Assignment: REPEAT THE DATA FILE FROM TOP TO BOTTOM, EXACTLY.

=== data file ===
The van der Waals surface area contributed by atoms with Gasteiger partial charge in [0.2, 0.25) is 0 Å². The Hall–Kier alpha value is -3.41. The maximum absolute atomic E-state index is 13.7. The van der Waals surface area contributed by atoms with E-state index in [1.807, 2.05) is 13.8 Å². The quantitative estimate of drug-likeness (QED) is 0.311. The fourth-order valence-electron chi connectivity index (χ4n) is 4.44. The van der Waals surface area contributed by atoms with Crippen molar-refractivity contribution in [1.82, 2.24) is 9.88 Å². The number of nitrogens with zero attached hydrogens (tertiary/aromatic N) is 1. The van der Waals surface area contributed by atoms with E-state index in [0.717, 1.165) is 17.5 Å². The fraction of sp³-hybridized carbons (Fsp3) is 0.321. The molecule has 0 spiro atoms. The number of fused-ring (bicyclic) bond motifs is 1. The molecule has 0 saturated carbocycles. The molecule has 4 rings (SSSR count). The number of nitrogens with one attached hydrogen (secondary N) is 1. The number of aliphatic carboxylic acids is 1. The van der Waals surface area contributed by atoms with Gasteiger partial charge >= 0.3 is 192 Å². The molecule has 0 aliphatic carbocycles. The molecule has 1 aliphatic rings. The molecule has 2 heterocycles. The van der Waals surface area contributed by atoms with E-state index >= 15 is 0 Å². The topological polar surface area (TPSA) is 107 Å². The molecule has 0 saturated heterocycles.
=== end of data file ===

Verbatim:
The van der Waals surface area contributed by atoms with Gasteiger partial charge in [0.2, 0.25) is 0 Å². The Hall–Kier alpha value is -3.41. The maximum absolute atomic E-state index is 13.7. The van der Waals surface area contributed by atoms with E-state index in [1.807, 2.05) is 13.8 Å². The quantitative estimate of drug-likeness (QED) is 0.311. The fourth-order valence-electron chi connectivity index (χ4n) is 4.44. The van der Waals surface area contributed by atoms with Crippen molar-refractivity contribution in [1.82, 2.24) is 9.88 Å². The number of nitrogens with zero attached hydrogens (tertiary/aromatic N) is 1. The van der Waals surface area contributed by atoms with E-state index in [0.717, 1.165) is 17.5 Å². The fraction of sp³-hybridized carbons (Fsp3) is 0.321. The molecule has 0 spiro atoms. The number of fused-ring (bicyclic) bond motifs is 1. The molecule has 0 saturated carbocycles. The molecule has 4 rings (SSSR count). The number of nitrogens with one attached hydrogen (secondary N) is 1. The number of aliphatic carboxylic acids is 1. The van der Waals surface area contributed by atoms with Gasteiger partial charge >= 0.3 is 192 Å². The molecule has 0 aliphatic carbocycles. The molecule has 1 aliphatic rings. The molecule has 2 heterocycles. The van der Waals surface area contributed by atoms with E-state index >= 15 is 0 Å². The topological polar surface area (TPSA) is 107 Å². The molecule has 0 saturated heterocycles.